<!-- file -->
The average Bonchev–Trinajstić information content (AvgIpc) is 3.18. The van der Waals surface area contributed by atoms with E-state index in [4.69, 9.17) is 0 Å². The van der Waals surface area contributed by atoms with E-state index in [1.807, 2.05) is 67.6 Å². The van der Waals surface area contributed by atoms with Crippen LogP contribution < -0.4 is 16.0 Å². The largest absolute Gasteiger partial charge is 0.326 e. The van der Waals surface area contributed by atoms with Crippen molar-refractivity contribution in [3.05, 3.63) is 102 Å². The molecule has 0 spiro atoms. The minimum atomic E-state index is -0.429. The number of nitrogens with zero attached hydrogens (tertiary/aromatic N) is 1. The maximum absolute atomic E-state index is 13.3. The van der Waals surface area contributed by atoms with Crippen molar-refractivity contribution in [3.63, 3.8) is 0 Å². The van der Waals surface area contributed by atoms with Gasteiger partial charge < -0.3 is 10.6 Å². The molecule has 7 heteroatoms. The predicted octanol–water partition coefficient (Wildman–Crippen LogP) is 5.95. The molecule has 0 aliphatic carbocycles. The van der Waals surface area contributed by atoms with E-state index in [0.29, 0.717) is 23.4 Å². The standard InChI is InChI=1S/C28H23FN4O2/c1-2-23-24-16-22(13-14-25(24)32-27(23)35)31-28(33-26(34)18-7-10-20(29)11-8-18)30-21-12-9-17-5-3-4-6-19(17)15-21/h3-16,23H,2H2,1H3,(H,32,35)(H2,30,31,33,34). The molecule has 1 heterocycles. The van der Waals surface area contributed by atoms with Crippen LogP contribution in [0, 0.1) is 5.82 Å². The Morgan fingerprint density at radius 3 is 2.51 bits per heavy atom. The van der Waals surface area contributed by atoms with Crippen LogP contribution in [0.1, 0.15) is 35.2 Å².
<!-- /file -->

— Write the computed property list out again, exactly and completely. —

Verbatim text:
The average Bonchev–Trinajstić information content (AvgIpc) is 3.18. The van der Waals surface area contributed by atoms with E-state index in [4.69, 9.17) is 0 Å². The van der Waals surface area contributed by atoms with E-state index in [1.807, 2.05) is 67.6 Å². The van der Waals surface area contributed by atoms with Crippen LogP contribution < -0.4 is 16.0 Å². The largest absolute Gasteiger partial charge is 0.326 e. The van der Waals surface area contributed by atoms with Crippen molar-refractivity contribution in [3.05, 3.63) is 102 Å². The molecule has 0 spiro atoms. The minimum atomic E-state index is -0.429. The number of nitrogens with zero attached hydrogens (tertiary/aromatic N) is 1. The maximum absolute atomic E-state index is 13.3. The van der Waals surface area contributed by atoms with Crippen molar-refractivity contribution in [3.63, 3.8) is 0 Å². The van der Waals surface area contributed by atoms with Gasteiger partial charge < -0.3 is 10.6 Å². The molecule has 7 heteroatoms. The predicted octanol–water partition coefficient (Wildman–Crippen LogP) is 5.95. The molecule has 0 aliphatic carbocycles. The van der Waals surface area contributed by atoms with E-state index in [0.29, 0.717) is 23.4 Å². The standard InChI is InChI=1S/C28H23FN4O2/c1-2-23-24-16-22(13-14-25(24)32-27(23)35)31-28(33-26(34)18-7-10-20(29)11-8-18)30-21-12-9-17-5-3-4-6-19(17)15-21/h3-16,23H,2H2,1H3,(H,32,35)(H2,30,31,33,34). The molecule has 1 heterocycles. The van der Waals surface area contributed by atoms with Crippen LogP contribution in [0, 0.1) is 5.82 Å². The Morgan fingerprint density at radius 3 is 2.51 bits per heavy atom. The van der Waals surface area contributed by atoms with Crippen LogP contribution in [0.1, 0.15) is 35.2 Å².